Mathematics Stack Exchange is a question and answer site for people studying math at any level and professionals in related fields. It's 100% free, no registration required.

Sign up
Here's how it works:
  1. Anybody can ask a question
  2. Anybody can answer
  3. The best answers are voted up and rise to the top

I have a function to minimize:

$$f(a_1,a_2,a_3,a_4)=\sum_{i=1}^n\left(\sum_{k=1}^3 a_k\ p_i^k -a_4\right)^2$$

subjected to this constraint:




I am trying to cast it in least square principles and Lagrange multiplier and solve it, but I am not quite sure how to do it.

The reason I want to do it this way is because I want to leverage existing library like alglib to solve it, it contains the least square principle toolbox, but it doesn't contain least square principles with Lagrange multiplier.

Any idea how to cast this problem in a appropriate format that can be attacked by standard numerical libraries?

share|cite|improve this question
If you relax the first constraint to $a_1^2 + a_2^2 + a_3^2 \leq 1$, then your optimization problem becomes convex. There are lots of packages to solve such problems. If you solve this problem and the original equality constraint is satisfied, then you know the convex-programming solution solves the original problem as well. – cardinal Sep 15 '11 at 11:35
@cardinal, so should I search for "convex programming" in this case? Or is there any other more relevant keywords? – Graviton Sep 15 '11 at 12:40
You can also search for QCQP and quadratically constrained quadratic program, which is what the relaxed version in my comment amounts to. Lots of software packages can be used to solve such problems, and being convex means that quite a lot can be said about a feasible solution. – cardinal Sep 15 '11 at 17:25
In retrospect, there is a rather obvious issue with my relaxation suggestion for this particular problem: $a_1 = a_2 = a_3 = a_4 = 0$ is a feasible point, and so the optimal value of the objective function is zero. – cardinal Sep 15 '11 at 18:03
@cardinal, as you remark yourself there is a trivial solution. So I guess that the CQCP isn't a good way to solve the problem? – Graviton Sep 17 '11 at 9:19

I don't know if quadratic programming is OK with you because I don't know what alglib does. It takes only to rewrite your function in terms of matrices as follows:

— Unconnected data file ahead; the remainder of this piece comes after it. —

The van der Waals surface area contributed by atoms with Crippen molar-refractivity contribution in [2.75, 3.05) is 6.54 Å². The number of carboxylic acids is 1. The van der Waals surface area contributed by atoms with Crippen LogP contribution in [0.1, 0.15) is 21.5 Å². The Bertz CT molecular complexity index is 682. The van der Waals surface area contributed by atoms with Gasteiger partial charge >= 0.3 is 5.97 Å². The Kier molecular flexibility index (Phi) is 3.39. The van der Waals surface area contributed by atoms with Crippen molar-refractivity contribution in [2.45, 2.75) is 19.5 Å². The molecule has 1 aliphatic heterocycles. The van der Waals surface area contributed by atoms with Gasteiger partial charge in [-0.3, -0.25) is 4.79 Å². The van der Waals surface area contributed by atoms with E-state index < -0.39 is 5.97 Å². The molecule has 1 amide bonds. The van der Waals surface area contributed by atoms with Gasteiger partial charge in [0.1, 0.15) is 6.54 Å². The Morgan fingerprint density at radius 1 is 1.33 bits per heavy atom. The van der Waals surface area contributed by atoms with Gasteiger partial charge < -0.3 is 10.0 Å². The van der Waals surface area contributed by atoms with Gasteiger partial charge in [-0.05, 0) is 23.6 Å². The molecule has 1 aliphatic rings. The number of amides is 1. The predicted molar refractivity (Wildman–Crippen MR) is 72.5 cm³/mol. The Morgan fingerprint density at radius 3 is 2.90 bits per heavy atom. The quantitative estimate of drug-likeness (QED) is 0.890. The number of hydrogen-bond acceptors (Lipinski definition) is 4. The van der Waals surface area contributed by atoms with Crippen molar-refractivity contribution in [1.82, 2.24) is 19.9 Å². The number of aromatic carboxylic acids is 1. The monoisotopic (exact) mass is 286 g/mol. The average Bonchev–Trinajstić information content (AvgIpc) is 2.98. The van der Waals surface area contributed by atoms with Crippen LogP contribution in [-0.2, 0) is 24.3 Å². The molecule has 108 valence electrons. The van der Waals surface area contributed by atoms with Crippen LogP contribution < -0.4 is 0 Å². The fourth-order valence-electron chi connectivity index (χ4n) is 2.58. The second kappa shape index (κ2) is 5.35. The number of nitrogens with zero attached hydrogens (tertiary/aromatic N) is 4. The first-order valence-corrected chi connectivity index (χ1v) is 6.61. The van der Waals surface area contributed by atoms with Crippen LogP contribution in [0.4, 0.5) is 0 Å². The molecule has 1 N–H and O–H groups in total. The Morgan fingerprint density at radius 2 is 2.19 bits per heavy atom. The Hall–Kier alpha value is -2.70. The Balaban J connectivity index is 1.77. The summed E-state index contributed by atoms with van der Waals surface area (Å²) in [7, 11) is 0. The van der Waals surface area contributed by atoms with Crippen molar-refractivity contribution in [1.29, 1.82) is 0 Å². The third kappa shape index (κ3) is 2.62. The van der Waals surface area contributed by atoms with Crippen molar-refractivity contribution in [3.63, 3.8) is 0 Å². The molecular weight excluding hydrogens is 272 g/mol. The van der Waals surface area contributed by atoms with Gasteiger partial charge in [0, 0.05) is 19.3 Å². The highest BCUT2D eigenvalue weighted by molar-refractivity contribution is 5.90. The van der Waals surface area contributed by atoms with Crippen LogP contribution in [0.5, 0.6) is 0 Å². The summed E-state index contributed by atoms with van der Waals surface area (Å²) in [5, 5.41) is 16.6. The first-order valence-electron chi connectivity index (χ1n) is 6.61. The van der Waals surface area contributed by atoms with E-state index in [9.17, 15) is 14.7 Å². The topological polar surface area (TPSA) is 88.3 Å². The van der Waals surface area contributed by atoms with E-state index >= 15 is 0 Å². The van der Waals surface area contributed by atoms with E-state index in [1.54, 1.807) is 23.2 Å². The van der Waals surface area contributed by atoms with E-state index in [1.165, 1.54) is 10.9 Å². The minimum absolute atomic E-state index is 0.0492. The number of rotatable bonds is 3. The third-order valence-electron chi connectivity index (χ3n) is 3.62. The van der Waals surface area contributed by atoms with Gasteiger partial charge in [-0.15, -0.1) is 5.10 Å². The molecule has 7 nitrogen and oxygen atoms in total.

Define a vector $$P_i := \begin{pmatrix}p^1_i\\p^2_i\\p_i^3 \\-1\end{pmatrix}, a =\begin{pmatrix}a_1\\a_2\\a_3 \\a_4\end{pmatrix} $$ Then, your function to be minimized can be expressed as $$f(a) = a^T\left( \sum_k P_kP_k^T\right)a$$ such that $$a^T\begin{pmatrix} I_3 &0\\0&0_1\end{pmatrix}a = 1$$ and $$\begin{pmatrix}1&a^T \end{pmatrix}\begin{pmatrix} 0 &0 &0 &0 &1\\0 &0 &0 &0 &0\\0 &0 &0 &0 &0\\0 &0 &0 &0 &0\\1 &0 &0 &0 &0\end{pmatrix}\begin{pmatrix}1\\a \end{pmatrix} \geq 0$$

share|cite|improve this answer
Can you explain either (a) what you mean by "quadratic programming" or (b) how to recast this as a quadratically constrained quadratic program? You have a quadratic equality constraint here, which does not fit into the (standard) formulation of a quadratic program. – cardinal Sep 15 '11 at 17:02
@cardinal This is a QP with quadratic equality constraints. There is a standard way of handling linear equality constraints but not this (AFAIK). Hence this is a more difficult problem. I don't know what alglib does so I just formulated a constrained QP (actually a nonlinear program) without a Lagrange multiplier. Now there are nonstandard tools which can be used in the search for a local minimum but I don't know more about that. – user13838 Sep 15 '11 at 17:17
Yes, that was sort of what I was getting at. I think it might be misleading to call this a "quadratic program" as doing so (i) suggests that it is one and (ii) hints that there might be standard software to solve it. :) If we relax the equality constraint to an inequality, then standard software can be used to solve it since it's a (convex) QCQP‌​. – cardinal Sep 15 '11 at 17:23
On the other hand, if we relax it as I suggested, we get a trivial and unhelpful solution. See my comment to the OP above. – cardinal Sep 15 '11 at 18:04
Actually there are non-smooth non-convex algorithms available but I don't know if they handle also QCQPs. Most of the times it boils down to Clarke differentials and other esoteric stuff. But they do handle SDP in general so it is not that hopeless of a situation. At least it is better formulated in this form for my taste. But you are right maybe i should have used a disclaimer. – user13838 Sep 15 '11 at 19:29

The standard approach for a minimization problem with constraints is to consider extremising the Lagrangian

$$L(a_1,a_2,a_3,a_4,\lambda) = \sum_{i=1}^n \left( \sum_{k=1}^3 a_k p_i^k - a_4 \right) ^2 - \lambda \left( \sum_{k=1}^3 a_k^2 - 1 \right)$$

over the variables $a_1,a_2,a_3,a_4,\lambda$. Differentiating with respect to these variables and setting the resulting quantities to zero will result in one equation which enforces your constraint, and four other equations that are linear in the $a_k$ and $\lambda$.

I do not know what form the 'standard numerical libraries' expect the problem to be in, but this is the classical approach to constrained optimisation.

share|cite|improve this answer
I figure out on the first part as well. But I am stuck on the second part. – Graviton Sep 15 '11 at 9:30

Your Answer


By posting your answer, you agree to the privacy policy and terms of service.

Not the answer you're looking for? Browse other questions tagged or ask your own question.